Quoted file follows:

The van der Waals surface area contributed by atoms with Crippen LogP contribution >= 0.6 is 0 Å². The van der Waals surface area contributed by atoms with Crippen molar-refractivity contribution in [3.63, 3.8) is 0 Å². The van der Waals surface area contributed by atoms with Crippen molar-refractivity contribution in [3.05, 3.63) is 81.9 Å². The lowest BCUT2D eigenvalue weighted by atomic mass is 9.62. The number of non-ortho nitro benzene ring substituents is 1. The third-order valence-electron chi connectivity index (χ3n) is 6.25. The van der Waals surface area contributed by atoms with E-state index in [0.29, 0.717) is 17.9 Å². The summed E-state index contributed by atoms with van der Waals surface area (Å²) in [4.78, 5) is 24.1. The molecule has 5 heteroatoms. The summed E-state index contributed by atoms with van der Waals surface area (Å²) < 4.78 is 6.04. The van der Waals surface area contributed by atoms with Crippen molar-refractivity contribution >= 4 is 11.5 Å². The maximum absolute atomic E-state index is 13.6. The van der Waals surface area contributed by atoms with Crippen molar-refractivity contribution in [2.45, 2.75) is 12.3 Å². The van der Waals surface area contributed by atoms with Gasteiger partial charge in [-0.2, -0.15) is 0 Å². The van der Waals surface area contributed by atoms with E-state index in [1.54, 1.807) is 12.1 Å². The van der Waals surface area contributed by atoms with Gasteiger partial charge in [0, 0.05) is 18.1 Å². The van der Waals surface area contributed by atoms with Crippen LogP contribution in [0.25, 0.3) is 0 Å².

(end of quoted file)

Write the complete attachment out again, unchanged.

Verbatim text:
The van der Waals surface area contributed by atoms with Crippen LogP contribution >= 0.6 is 0 Å². The van der Waals surface area contributed by atoms with Crippen molar-refractivity contribution in [3.63, 3.8) is 0 Å². The van der Waals surface area contributed by atoms with Crippen molar-refractivity contribution in [3.05, 3.63) is 81.9 Å². The lowest BCUT2D eigenvalue weighted by atomic mass is 9.62. The number of non-ortho nitro benzene ring substituents is 1. The third-order valence-electron chi connectivity index (χ3n) is 6.25. The van der Waals surface area contributed by atoms with E-state index in [0.29, 0.717) is 17.9 Å². The summed E-state index contributed by atoms with van der Waals surface area (Å²) in [4.78, 5) is 24.1. The molecule has 5 heteroatoms. The summed E-state index contributed by atoms with van der Waals surface area (Å²) < 4.78 is 6.04. The van der Waals surface area contributed by atoms with Crippen molar-refractivity contribution >= 4 is 11.5 Å². The maximum absolute atomic E-state index is 13.6. The van der Waals surface area contributed by atoms with Crippen molar-refractivity contribution in [2.45, 2.75) is 12.3 Å². The van der Waals surface area contributed by atoms with Gasteiger partial charge in [-0.2, -0.15) is 0 Å². The van der Waals surface area contributed by atoms with E-state index in [1.54, 1.807) is 12.1 Å². The van der Waals surface area contributed by atoms with Gasteiger partial charge in [0, 0.05) is 18.1 Å². The van der Waals surface area contributed by atoms with Crippen LogP contribution in [0.25, 0.3) is 0 Å².